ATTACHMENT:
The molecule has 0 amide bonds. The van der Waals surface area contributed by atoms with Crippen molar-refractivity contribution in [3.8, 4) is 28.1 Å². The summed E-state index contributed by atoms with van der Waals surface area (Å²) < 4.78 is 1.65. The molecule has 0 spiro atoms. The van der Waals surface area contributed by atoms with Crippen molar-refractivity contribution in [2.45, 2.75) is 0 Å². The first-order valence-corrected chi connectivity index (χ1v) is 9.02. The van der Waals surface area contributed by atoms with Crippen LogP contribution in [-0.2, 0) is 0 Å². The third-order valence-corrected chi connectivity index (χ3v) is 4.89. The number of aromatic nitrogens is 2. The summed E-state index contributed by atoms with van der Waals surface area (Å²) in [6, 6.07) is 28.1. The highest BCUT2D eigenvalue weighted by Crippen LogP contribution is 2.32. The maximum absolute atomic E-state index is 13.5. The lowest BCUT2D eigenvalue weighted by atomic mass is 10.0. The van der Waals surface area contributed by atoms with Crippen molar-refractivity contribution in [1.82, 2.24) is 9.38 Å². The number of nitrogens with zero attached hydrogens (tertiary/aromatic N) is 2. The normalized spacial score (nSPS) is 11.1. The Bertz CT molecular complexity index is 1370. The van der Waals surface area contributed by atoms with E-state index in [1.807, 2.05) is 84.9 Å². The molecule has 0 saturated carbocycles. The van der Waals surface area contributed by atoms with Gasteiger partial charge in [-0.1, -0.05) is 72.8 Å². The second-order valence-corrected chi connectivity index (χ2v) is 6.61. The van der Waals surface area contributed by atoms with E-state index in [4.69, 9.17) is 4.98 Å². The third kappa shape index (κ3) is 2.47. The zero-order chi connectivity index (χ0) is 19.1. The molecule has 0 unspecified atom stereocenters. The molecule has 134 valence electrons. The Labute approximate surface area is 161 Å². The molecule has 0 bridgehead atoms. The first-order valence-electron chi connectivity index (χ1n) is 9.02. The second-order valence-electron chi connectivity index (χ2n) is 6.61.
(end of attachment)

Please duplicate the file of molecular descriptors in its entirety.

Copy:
The molecule has 0 amide bonds. The van der Waals surface area contributed by atoms with Crippen molar-refractivity contribution in [3.8, 4) is 28.1 Å². The summed E-state index contributed by atoms with van der Waals surface area (Å²) < 4.78 is 1.65. The molecule has 0 spiro atoms. The van der Waals surface area contributed by atoms with Crippen molar-refractivity contribution in [2.45, 2.75) is 0 Å². The first-order valence-corrected chi connectivity index (χ1v) is 9.02. The van der Waals surface area contributed by atoms with Crippen LogP contribution in [-0.2, 0) is 0 Å². The third-order valence-corrected chi connectivity index (χ3v) is 4.89. The number of aromatic nitrogens is 2. The summed E-state index contributed by atoms with van der Waals surface area (Å²) in [6, 6.07) is 28.1. The highest BCUT2D eigenvalue weighted by Crippen LogP contribution is 2.32. The maximum absolute atomic E-state index is 13.5. The lowest BCUT2D eigenvalue weighted by atomic mass is 10.0. The van der Waals surface area contributed by atoms with Crippen molar-refractivity contribution in [1.82, 2.24) is 9.38 Å². The number of nitrogens with zero attached hydrogens (tertiary/aromatic N) is 2. The normalized spacial score (nSPS) is 11.1. The Bertz CT molecular complexity index is 1370. The van der Waals surface area contributed by atoms with E-state index in [1.807, 2.05) is 84.9 Å². The molecule has 0 saturated carbocycles. The van der Waals surface area contributed by atoms with Gasteiger partial charge in [-0.1, -0.05) is 72.8 Å². The second-order valence-corrected chi connectivity index (χ2v) is 6.61. The van der Waals surface area contributed by atoms with E-state index in [4.69, 9.17) is 4.98 Å². The third kappa shape index (κ3) is 2.47. The zero-order chi connectivity index (χ0) is 19.1. The molecule has 0 unspecified atom stereocenters. The molecule has 134 valence electrons. The Labute approximate surface area is 161 Å². The molecule has 0 bridgehead atoms. The first-order valence-electron chi connectivity index (χ1n) is 9.02. The second-order valence-electron chi connectivity index (χ2n) is 6.61.